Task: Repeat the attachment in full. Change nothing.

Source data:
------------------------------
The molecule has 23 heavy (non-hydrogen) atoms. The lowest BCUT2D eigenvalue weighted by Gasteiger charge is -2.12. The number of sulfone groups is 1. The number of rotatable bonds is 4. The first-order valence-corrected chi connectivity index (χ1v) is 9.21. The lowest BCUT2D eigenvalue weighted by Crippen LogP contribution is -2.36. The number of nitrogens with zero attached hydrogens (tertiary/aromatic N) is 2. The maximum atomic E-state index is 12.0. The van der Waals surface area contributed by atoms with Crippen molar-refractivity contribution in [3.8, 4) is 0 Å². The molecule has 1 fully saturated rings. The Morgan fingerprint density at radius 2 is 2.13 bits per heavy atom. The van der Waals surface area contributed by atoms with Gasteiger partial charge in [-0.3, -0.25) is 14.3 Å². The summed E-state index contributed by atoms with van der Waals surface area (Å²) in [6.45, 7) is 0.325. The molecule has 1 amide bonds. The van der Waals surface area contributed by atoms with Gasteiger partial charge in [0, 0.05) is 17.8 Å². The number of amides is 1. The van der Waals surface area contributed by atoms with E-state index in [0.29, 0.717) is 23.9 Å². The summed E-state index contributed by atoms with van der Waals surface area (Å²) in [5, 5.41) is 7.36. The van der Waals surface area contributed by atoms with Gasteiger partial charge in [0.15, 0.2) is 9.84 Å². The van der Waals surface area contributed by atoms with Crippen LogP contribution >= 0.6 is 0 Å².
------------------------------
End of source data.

The molecule has 23 heavy (non-hydrogen) atoms. The lowest BCUT2D eigenvalue weighted by Gasteiger charge is -2.12. The number of sulfone groups is 1. The number of rotatable bonds is 4. The first-order valence-corrected chi connectivity index (χ1v) is 9.21. The lowest BCUT2D eigenvalue weighted by Crippen LogP contribution is -2.36. The number of nitrogens with zero attached hydrogens (tertiary/aromatic N) is 2. The maximum atomic E-state index is 12.0. The van der Waals surface area contributed by atoms with Crippen molar-refractivity contribution in [3.8, 4) is 0 Å². The molecule has 1 fully saturated rings. The Morgan fingerprint density at radius 2 is 2.13 bits per heavy atom. The van der Waals surface area contributed by atoms with Gasteiger partial charge in [-0.3, -0.25) is 14.3 Å². The summed E-state index contributed by atoms with van der Waals surface area (Å²) in [6.45, 7) is 0.325. The molecule has 1 amide bonds. The van der Waals surface area contributed by atoms with Gasteiger partial charge in [0, 0.05) is 17.8 Å². The number of amides is 1. The van der Waals surface area contributed by atoms with E-state index in [0.29, 0.717) is 23.9 Å². The summed E-state index contributed by atoms with van der Waals surface area (Å²) in [5, 5.41) is 7.36. The van der Waals surface area contributed by atoms with Gasteiger partial charge in [0.15, 0.2) is 9.84 Å². The van der Waals surface area contributed by atoms with Crippen LogP contribution >= 0.6 is 0 Å².